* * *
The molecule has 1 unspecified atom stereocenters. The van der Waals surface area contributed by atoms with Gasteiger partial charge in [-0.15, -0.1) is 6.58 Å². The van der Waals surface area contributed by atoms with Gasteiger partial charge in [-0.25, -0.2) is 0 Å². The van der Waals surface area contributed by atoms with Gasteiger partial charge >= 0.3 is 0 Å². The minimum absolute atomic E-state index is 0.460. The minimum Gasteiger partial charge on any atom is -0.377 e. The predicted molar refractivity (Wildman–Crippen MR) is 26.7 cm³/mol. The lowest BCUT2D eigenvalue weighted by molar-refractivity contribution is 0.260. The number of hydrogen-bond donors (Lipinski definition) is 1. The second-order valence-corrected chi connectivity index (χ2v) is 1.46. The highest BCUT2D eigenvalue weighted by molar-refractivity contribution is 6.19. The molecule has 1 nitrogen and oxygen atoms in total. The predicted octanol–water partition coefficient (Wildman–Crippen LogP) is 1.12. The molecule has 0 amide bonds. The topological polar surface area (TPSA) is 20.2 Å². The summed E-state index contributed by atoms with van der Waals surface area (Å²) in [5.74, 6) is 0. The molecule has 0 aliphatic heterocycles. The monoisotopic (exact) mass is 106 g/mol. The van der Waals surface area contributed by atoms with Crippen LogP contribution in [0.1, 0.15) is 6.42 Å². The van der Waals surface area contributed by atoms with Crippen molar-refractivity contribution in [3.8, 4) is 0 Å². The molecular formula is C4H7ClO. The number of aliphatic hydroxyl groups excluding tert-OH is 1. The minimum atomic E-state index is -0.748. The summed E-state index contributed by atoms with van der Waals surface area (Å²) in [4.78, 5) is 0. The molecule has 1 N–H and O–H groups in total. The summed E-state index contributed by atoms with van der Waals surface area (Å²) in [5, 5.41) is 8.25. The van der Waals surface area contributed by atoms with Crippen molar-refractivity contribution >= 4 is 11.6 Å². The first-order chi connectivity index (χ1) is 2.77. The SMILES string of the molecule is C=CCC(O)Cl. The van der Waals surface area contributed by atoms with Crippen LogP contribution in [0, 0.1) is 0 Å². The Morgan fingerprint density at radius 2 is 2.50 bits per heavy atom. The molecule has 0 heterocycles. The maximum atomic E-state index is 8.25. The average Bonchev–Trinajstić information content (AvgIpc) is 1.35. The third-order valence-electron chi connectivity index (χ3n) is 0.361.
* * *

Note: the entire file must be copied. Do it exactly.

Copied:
The molecule has 1 unspecified atom stereocenters. The van der Waals surface area contributed by atoms with Gasteiger partial charge in [-0.15, -0.1) is 6.58 Å². The van der Waals surface area contributed by atoms with Gasteiger partial charge in [-0.25, -0.2) is 0 Å². The van der Waals surface area contributed by atoms with Gasteiger partial charge >= 0.3 is 0 Å². The minimum absolute atomic E-state index is 0.460. The minimum Gasteiger partial charge on any atom is -0.377 e. The predicted molar refractivity (Wildman–Crippen MR) is 26.7 cm³/mol. The lowest BCUT2D eigenvalue weighted by molar-refractivity contribution is 0.260. The number of hydrogen-bond donors (Lipinski definition) is 1. The second-order valence-corrected chi connectivity index (χ2v) is 1.46. The highest BCUT2D eigenvalue weighted by molar-refractivity contribution is 6.19. The molecule has 1 nitrogen and oxygen atoms in total. The predicted octanol–water partition coefficient (Wildman–Crippen LogP) is 1.12. The molecule has 0 amide bonds. The topological polar surface area (TPSA) is 20.2 Å². The summed E-state index contributed by atoms with van der Waals surface area (Å²) in [5.74, 6) is 0. The molecule has 0 aliphatic heterocycles. The monoisotopic (exact) mass is 106 g/mol. The van der Waals surface area contributed by atoms with Crippen LogP contribution in [0.1, 0.15) is 6.42 Å². The van der Waals surface area contributed by atoms with Crippen molar-refractivity contribution in [3.8, 4) is 0 Å². The molecular formula is C4H7ClO. The number of aliphatic hydroxyl groups excluding tert-OH is 1. The minimum atomic E-state index is -0.748. The summed E-state index contributed by atoms with van der Waals surface area (Å²) in [4.78, 5) is 0. The molecule has 1 N–H and O–H groups in total. The summed E-state index contributed by atoms with van der Waals surface area (Å²) in [5, 5.41) is 8.25. The van der Waals surface area contributed by atoms with Crippen molar-refractivity contribution >= 4 is 11.6 Å². The first-order chi connectivity index (χ1) is 2.77. The SMILES string of the molecule is C=CCC(O)Cl. The van der Waals surface area contributed by atoms with Crippen LogP contribution in [0, 0.1) is 0 Å². The Morgan fingerprint density at radius 2 is 2.50 bits per heavy atom. The molecule has 0 heterocycles. The maximum atomic E-state index is 8.25. The average Bonchev–Trinajstić information content (AvgIpc) is 1.35. The third-order valence-electron chi connectivity index (χ3n) is 0.361.